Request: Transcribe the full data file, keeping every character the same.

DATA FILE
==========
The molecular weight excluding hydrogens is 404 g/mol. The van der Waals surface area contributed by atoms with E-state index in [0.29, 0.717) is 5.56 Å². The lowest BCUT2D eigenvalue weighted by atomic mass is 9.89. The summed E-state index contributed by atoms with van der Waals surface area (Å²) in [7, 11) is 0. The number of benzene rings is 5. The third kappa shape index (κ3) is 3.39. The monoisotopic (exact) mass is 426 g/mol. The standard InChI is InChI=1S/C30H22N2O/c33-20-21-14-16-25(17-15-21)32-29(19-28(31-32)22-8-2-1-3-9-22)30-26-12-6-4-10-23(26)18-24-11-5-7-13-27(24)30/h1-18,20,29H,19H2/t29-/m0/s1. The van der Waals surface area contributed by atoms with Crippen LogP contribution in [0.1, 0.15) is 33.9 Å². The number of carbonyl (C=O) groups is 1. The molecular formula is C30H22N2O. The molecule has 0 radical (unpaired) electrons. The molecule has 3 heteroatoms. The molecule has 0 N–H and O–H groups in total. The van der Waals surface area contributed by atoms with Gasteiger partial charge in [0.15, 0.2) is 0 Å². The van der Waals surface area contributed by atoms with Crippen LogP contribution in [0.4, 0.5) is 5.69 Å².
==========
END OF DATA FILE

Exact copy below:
The molecular weight excluding hydrogens is 404 g/mol. The van der Waals surface area contributed by atoms with E-state index in [0.29, 0.717) is 5.56 Å². The lowest BCUT2D eigenvalue weighted by atomic mass is 9.89. The summed E-state index contributed by atoms with van der Waals surface area (Å²) in [7, 11) is 0. The number of benzene rings is 5. The third kappa shape index (κ3) is 3.39. The monoisotopic (exact) mass is 426 g/mol. The standard InChI is InChI=1S/C30H22N2O/c33-20-21-14-16-25(17-15-21)32-29(19-28(31-32)22-8-2-1-3-9-22)30-26-12-6-4-10-23(26)18-24-11-5-7-13-27(24)30/h1-18,20,29H,19H2/t29-/m0/s1. The van der Waals surface area contributed by atoms with Crippen LogP contribution in [0.1, 0.15) is 33.9 Å². The number of carbonyl (C=O) groups is 1. The molecular formula is C30H22N2O. The molecule has 0 radical (unpaired) electrons. The molecule has 3 heteroatoms. The molecule has 0 N–H and O–H groups in total. The van der Waals surface area contributed by atoms with Gasteiger partial charge in [0.15, 0.2) is 0 Å². The van der Waals surface area contributed by atoms with Crippen LogP contribution in [0.4, 0.5) is 5.69 Å².